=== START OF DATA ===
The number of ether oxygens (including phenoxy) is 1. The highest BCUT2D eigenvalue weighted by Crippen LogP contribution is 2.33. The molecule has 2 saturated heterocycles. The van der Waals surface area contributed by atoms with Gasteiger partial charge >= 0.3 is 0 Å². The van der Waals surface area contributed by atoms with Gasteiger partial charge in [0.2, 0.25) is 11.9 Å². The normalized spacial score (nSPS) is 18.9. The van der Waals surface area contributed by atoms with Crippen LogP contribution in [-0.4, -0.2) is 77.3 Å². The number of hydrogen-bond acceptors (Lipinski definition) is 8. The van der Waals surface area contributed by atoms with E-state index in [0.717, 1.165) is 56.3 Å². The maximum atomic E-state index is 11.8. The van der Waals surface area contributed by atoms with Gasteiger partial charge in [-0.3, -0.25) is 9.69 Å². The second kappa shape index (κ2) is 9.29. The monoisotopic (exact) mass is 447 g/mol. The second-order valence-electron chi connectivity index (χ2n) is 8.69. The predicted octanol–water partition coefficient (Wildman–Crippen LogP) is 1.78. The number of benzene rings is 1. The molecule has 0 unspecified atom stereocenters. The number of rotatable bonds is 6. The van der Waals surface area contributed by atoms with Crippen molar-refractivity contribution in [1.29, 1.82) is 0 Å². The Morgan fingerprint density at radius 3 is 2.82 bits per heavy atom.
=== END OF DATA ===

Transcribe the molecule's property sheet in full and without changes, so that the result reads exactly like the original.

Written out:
The number of ether oxygens (including phenoxy) is 1. The highest BCUT2D eigenvalue weighted by Crippen LogP contribution is 2.33. The molecule has 2 saturated heterocycles. The van der Waals surface area contributed by atoms with Gasteiger partial charge >= 0.3 is 0 Å². The van der Waals surface area contributed by atoms with Gasteiger partial charge in [0.2, 0.25) is 11.9 Å². The normalized spacial score (nSPS) is 18.9. The van der Waals surface area contributed by atoms with Crippen LogP contribution in [-0.4, -0.2) is 77.3 Å². The number of hydrogen-bond acceptors (Lipinski definition) is 8. The van der Waals surface area contributed by atoms with E-state index in [0.717, 1.165) is 56.3 Å². The maximum atomic E-state index is 11.8. The van der Waals surface area contributed by atoms with Gasteiger partial charge in [-0.3, -0.25) is 9.69 Å². The second kappa shape index (κ2) is 9.29. The monoisotopic (exact) mass is 447 g/mol. The second-order valence-electron chi connectivity index (χ2n) is 8.69. The predicted octanol–water partition coefficient (Wildman–Crippen LogP) is 1.78. The number of benzene rings is 1. The molecule has 0 unspecified atom stereocenters. The number of rotatable bonds is 6. The van der Waals surface area contributed by atoms with Crippen molar-refractivity contribution in [1.29, 1.82) is 0 Å². The Morgan fingerprint density at radius 3 is 2.82 bits per heavy atom.